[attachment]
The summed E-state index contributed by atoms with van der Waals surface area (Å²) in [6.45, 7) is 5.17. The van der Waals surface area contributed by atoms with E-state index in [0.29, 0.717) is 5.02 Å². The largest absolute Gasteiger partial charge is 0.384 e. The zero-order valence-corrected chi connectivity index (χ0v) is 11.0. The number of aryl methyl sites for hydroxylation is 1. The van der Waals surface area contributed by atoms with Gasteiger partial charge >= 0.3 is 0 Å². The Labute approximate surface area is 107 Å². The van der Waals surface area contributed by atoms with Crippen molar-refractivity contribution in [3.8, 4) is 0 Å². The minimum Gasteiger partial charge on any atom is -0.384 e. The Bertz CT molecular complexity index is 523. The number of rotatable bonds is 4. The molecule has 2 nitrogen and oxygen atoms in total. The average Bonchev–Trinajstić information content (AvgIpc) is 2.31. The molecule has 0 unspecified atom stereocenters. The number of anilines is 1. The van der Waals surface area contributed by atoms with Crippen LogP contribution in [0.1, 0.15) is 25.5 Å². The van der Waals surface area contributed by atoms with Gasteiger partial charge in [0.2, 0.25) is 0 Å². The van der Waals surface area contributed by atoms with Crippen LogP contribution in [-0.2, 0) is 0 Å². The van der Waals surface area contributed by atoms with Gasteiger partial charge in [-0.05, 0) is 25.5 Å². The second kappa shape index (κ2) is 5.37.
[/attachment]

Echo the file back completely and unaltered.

The summed E-state index contributed by atoms with van der Waals surface area (Å²) in [6.45, 7) is 5.17. The van der Waals surface area contributed by atoms with E-state index in [0.29, 0.717) is 5.02 Å². The largest absolute Gasteiger partial charge is 0.384 e. The zero-order valence-corrected chi connectivity index (χ0v) is 11.0. The number of aryl methyl sites for hydroxylation is 1. The van der Waals surface area contributed by atoms with Gasteiger partial charge >= 0.3 is 0 Å². The Labute approximate surface area is 107 Å². The van der Waals surface area contributed by atoms with Crippen molar-refractivity contribution in [3.8, 4) is 0 Å². The minimum Gasteiger partial charge on any atom is -0.384 e. The Bertz CT molecular complexity index is 523. The number of rotatable bonds is 4. The molecule has 2 nitrogen and oxygen atoms in total. The average Bonchev–Trinajstić information content (AvgIpc) is 2.31. The molecule has 0 unspecified atom stereocenters. The number of anilines is 1. The van der Waals surface area contributed by atoms with Crippen LogP contribution in [0.1, 0.15) is 25.5 Å². The van der Waals surface area contributed by atoms with Gasteiger partial charge in [0.2, 0.25) is 0 Å². The van der Waals surface area contributed by atoms with Crippen LogP contribution in [-0.2, 0) is 0 Å². The van der Waals surface area contributed by atoms with Gasteiger partial charge in [-0.05, 0) is 25.5 Å². The second kappa shape index (κ2) is 5.37.